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Early Hunting Season Grouse & Prairie Chicken By Gary Howey

  The early upland game bird hunting seasons are just around the corner and the bird surveys that have been completed on the sharptail grouse and the prairie chicken seem to indicate good numbers of both species.

  In South Dakota, the lek count indicates that the sharptail grouse numbers are up slightly, while the count for prairies chicken is down slightly, which pencils out to having about the same number of birds that were in the state last season.

  Counting the male birds on leks, which are often called dancing or booming grounds gives the Game & Parks an ideas as to the number of birds.

   The life span of these birds is short with about a 50% survival rate. Young of year birds usually outnumber adult birds in the fall.

  This is reason these counts are taken in the spring, when the males gather on the lek, these counts are a good indicator of the adult bird and how things will look in the future.

  Distinguishing the difference between the two isn’t difficult as the sharptails have a shorter tail with their two middle feathers longer and darker than the outside tail feathers; their sharp tail is the reason for their name. A sharptails feathers are marked with spots or blotches of a different color or shade.

   The prairie chickens tail is short, dark, and rounded with the greater part of their feet feathered.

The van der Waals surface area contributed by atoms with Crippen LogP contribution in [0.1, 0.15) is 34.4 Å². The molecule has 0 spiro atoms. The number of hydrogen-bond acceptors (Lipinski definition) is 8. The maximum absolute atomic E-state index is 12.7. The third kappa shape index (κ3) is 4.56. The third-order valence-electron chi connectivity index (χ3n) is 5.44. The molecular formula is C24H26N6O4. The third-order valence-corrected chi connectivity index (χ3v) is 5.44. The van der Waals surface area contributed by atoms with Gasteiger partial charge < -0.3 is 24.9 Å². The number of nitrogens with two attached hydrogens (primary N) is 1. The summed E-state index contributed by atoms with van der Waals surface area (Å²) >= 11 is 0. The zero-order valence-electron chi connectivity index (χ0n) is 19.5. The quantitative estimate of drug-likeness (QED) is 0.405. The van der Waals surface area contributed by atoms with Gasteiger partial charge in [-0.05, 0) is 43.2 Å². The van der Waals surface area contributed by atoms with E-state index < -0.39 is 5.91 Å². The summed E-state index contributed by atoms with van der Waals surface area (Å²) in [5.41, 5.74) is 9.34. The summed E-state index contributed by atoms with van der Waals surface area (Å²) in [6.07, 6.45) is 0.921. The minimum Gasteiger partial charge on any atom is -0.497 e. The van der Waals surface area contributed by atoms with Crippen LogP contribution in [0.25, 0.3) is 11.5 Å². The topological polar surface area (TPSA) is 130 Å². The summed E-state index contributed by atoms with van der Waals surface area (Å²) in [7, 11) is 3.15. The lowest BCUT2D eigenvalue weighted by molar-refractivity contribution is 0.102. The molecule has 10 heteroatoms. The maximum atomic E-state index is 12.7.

Hunting grouse on the prairie means that you have to cover a lot of distance, as the birds are generally in large flocks and found in the western grassland of the state.

  In the morning in the spring both the grouse and prairie chickens dance or display or dance on the lek with the male prairie chicken raising the feathers on its head and inflating the orange sacs on their neck, trying their best to impress the females.

  The females arrive at the lek each morning to check out the males as they strut, display and stutter step as they move around in a circle.

  Once the female has mated, like other upland game birds she will tend the eggs and raise then young on her own.

  One thing you can do to locate birds before hitting the field is something I learned from a friend when I first started hunting grouse.  He uses his binoculars to glass the larger pastures and grassland, as the grouse and chickens always seem to have a lookout with its head up watching for danger. He looked for their lookout and said they resembled a bowling pin sticking out of the grass. I’ve tried it several times and have located birds, but without glassing the field first, I would have had to walk the entire field before finding the birds.

  When I was younger, I had a Brittney Spaniel, who led the way, nose to the ground through the fields as he worked to pick up the birds scent. We’d walk until we busted a covey, shot what we could and watched the direction the birds glided to and then walked again, covering several miles in pursuit of the birds. [Read more…]